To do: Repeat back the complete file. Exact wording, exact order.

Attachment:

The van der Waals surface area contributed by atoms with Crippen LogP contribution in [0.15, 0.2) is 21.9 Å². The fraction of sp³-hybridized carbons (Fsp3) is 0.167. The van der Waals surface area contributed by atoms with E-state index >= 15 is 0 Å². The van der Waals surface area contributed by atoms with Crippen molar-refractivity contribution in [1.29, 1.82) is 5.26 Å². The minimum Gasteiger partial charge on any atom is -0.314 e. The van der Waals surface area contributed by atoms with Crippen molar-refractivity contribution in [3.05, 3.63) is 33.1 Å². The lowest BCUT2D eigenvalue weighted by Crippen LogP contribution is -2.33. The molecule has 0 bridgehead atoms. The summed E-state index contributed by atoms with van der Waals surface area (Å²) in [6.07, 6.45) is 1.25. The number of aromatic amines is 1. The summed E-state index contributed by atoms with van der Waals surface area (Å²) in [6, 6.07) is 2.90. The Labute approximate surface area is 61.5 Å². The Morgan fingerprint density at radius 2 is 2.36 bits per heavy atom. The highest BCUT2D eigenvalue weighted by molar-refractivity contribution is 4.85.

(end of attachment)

The van der Waals surface area contributed by atoms with Crippen LogP contribution in [0.15, 0.2) is 21.9 Å². The fraction of sp³-hybridized carbons (Fsp3) is 0.167. The van der Waals surface area contributed by atoms with E-state index >= 15 is 0 Å². The van der Waals surface area contributed by atoms with Crippen molar-refractivity contribution in [1.29, 1.82) is 5.26 Å². The minimum Gasteiger partial charge on any atom is -0.314 e. The van der Waals surface area contributed by atoms with Crippen molar-refractivity contribution in [3.05, 3.63) is 33.1 Å². The lowest BCUT2D eigenvalue weighted by Crippen LogP contribution is -2.33. The molecule has 0 bridgehead atoms. The summed E-state index contributed by atoms with van der Waals surface area (Å²) in [6.07, 6.45) is 1.25. The number of aromatic amines is 1. The summed E-state index contributed by atoms with van der Waals surface area (Å²) in [6, 6.07) is 2.90. The Labute approximate surface area is 61.5 Å². The Morgan fingerprint density at radius 2 is 2.36 bits per heavy atom. The highest BCUT2D eigenvalue weighted by molar-refractivity contribution is 4.85.